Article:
Satya Nadella remains popular at Microsoft
, despite his implementing the layoff of 18,000 employees, according to Business Insider
. Although the website cited only a "source close to Microsoft," it noted that Nadella retains an 87 percent employee approval rating on Glassdoor. Most Microsoft employees understand the reasoning behind the layoffs, BI's source said: The company isn't interested in building feature phones, and so it let go the people at Nokia
working on them. About 12,500 of the people who lost their jobs were at Nokia. Meanwhile, Nadella was determined to streamline Redmond's project management structure. Test engineers
, particularly in the Windows unit, were among the hardest hit, BI says. Click here to find test engineer positions.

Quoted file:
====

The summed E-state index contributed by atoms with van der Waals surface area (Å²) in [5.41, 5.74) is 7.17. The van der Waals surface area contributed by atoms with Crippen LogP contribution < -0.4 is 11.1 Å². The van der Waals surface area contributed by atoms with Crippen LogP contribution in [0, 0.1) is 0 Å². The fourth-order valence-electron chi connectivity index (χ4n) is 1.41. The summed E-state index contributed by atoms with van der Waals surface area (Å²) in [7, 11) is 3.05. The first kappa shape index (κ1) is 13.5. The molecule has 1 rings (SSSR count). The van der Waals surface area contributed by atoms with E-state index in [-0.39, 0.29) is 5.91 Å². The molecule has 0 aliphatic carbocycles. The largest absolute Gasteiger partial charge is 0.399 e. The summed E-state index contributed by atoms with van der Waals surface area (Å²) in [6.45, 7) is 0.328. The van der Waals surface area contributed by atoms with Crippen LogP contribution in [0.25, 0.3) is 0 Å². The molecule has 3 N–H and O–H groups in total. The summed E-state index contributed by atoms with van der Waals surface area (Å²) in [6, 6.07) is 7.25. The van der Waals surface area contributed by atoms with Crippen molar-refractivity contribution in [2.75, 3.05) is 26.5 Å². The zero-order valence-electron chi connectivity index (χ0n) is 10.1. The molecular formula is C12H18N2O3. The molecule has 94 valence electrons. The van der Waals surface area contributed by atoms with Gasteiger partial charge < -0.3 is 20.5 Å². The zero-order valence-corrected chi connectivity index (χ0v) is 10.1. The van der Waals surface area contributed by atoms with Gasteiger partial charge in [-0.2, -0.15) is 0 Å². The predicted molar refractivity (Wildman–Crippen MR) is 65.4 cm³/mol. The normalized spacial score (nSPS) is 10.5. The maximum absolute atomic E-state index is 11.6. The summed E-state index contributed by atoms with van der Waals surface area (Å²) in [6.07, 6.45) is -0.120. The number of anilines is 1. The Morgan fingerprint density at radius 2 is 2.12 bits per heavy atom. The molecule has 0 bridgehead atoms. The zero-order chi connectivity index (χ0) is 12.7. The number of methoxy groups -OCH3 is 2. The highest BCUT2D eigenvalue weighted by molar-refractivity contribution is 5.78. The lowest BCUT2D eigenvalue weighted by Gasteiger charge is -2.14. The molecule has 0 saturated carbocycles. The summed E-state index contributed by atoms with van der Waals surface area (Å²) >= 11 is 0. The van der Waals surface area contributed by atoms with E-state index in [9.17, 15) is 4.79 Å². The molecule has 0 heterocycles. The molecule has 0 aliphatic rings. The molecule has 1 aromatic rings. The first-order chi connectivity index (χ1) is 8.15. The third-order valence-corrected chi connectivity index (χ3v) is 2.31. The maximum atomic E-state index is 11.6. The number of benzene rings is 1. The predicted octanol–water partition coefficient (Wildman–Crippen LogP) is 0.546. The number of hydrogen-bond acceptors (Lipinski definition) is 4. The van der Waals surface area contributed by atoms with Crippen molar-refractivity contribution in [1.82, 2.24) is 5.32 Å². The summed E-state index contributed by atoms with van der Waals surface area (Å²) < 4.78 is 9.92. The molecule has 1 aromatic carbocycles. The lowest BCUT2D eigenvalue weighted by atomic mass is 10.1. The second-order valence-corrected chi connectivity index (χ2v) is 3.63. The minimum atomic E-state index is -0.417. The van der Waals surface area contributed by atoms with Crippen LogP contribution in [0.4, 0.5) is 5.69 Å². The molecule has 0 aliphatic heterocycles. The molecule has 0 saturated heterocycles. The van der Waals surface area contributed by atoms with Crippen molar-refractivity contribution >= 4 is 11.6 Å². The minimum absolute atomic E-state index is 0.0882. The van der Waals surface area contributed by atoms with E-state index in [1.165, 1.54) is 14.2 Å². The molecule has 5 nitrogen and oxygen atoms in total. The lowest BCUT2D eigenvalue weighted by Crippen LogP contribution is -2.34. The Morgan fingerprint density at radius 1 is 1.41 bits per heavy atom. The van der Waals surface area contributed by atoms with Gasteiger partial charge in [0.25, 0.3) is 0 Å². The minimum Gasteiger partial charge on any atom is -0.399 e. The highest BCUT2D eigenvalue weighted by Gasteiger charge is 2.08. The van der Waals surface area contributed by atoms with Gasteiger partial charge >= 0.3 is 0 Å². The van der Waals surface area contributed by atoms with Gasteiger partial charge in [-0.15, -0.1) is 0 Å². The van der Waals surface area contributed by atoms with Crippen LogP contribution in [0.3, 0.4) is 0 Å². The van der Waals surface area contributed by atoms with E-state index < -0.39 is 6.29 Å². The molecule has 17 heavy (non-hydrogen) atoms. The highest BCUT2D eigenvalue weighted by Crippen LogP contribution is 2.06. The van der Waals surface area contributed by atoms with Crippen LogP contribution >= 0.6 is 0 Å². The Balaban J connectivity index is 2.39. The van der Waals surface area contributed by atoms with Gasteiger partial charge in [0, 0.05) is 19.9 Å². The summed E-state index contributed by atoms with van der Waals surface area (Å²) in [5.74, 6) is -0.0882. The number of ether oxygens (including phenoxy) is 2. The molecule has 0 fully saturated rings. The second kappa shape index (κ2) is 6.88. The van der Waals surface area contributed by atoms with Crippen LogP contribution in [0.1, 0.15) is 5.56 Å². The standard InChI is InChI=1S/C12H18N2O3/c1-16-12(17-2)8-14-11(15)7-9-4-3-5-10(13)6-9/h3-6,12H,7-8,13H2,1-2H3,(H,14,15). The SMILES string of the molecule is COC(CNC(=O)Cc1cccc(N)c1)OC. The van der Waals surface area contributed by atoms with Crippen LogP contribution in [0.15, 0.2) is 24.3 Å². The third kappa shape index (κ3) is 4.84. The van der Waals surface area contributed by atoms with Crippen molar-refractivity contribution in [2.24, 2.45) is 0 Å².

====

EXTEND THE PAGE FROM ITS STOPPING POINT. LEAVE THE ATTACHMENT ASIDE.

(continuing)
Nadella is trying to reinvent Microsoft as a cloud- and mobile-centric company focused on cross-platform services and applications. Analysts and pundits long predicted that Nadella would cut jobs as part of his broader strategy. Before the layoffs, Microsoft employees were organized into three disciplines: program managers
. Those groups reported to their own managers. As a result, product decisions were made by committee—program managers, developers and testers all weighing in to their managers, who in turn weighed in to their
managers, to a level quite high up the food chain. It wasn't until an issue reached the EVP level that a single person would make a call. "It was management by committee on steroids," BI observes, "a very slow way to build products." Before the cuts were announced, Nadella was already talking about changing Microsoft's culture. "Nothing is off the table in how we think about shifting our culture to deliver on [our] core strategy," he wrote in a July 10 memo to employees
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